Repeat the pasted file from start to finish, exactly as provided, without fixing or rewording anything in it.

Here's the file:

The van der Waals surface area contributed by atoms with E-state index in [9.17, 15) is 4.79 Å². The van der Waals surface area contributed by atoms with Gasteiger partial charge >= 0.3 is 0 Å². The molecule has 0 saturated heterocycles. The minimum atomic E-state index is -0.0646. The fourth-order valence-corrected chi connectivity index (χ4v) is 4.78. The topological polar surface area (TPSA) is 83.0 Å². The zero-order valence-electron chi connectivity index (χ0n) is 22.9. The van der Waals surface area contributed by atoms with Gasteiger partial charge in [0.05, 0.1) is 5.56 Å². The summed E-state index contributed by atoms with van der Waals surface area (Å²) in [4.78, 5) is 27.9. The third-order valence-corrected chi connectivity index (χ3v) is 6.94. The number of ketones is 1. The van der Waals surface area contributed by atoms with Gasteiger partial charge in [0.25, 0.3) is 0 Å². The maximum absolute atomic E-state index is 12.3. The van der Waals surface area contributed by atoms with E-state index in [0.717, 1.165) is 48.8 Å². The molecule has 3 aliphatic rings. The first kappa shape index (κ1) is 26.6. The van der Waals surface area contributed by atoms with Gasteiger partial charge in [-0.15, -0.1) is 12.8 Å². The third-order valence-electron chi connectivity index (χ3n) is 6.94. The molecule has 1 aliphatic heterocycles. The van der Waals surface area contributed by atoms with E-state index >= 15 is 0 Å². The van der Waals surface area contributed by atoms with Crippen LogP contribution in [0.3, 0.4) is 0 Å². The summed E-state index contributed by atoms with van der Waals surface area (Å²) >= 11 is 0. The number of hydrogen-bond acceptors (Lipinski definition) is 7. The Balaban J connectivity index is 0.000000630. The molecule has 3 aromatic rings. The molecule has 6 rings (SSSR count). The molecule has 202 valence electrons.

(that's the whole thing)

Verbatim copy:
The van der Waals surface area contributed by atoms with E-state index in [9.17, 15) is 4.79 Å². The van der Waals surface area contributed by atoms with Gasteiger partial charge >= 0.3 is 0 Å². The molecule has 0 saturated heterocycles. The minimum atomic E-state index is -0.0646. The fourth-order valence-corrected chi connectivity index (χ4v) is 4.78. The topological polar surface area (TPSA) is 83.0 Å². The zero-order valence-electron chi connectivity index (χ0n) is 22.9. The van der Waals surface area contributed by atoms with Gasteiger partial charge in [0.05, 0.1) is 5.56 Å². The summed E-state index contributed by atoms with van der Waals surface area (Å²) in [4.78, 5) is 27.9. The third-order valence-corrected chi connectivity index (χ3v) is 6.94. The number of ketones is 1. The van der Waals surface area contributed by atoms with Gasteiger partial charge in [0.25, 0.3) is 0 Å². The maximum absolute atomic E-state index is 12.3. The van der Waals surface area contributed by atoms with E-state index in [0.717, 1.165) is 48.8 Å². The molecule has 3 aliphatic rings. The first kappa shape index (κ1) is 26.6. The van der Waals surface area contributed by atoms with Gasteiger partial charge in [-0.15, -0.1) is 12.8 Å². The third-order valence-electron chi connectivity index (χ3n) is 6.94. The molecule has 1 aliphatic heterocycles. The van der Waals surface area contributed by atoms with E-state index >= 15 is 0 Å². The van der Waals surface area contributed by atoms with Crippen LogP contribution in [0.3, 0.4) is 0 Å². The summed E-state index contributed by atoms with van der Waals surface area (Å²) >= 11 is 0. The number of hydrogen-bond acceptors (Lipinski definition) is 7. The Balaban J connectivity index is 0.000000630. The molecule has 3 aromatic rings. The molecule has 6 rings (SSSR count). The molecule has 202 valence electrons.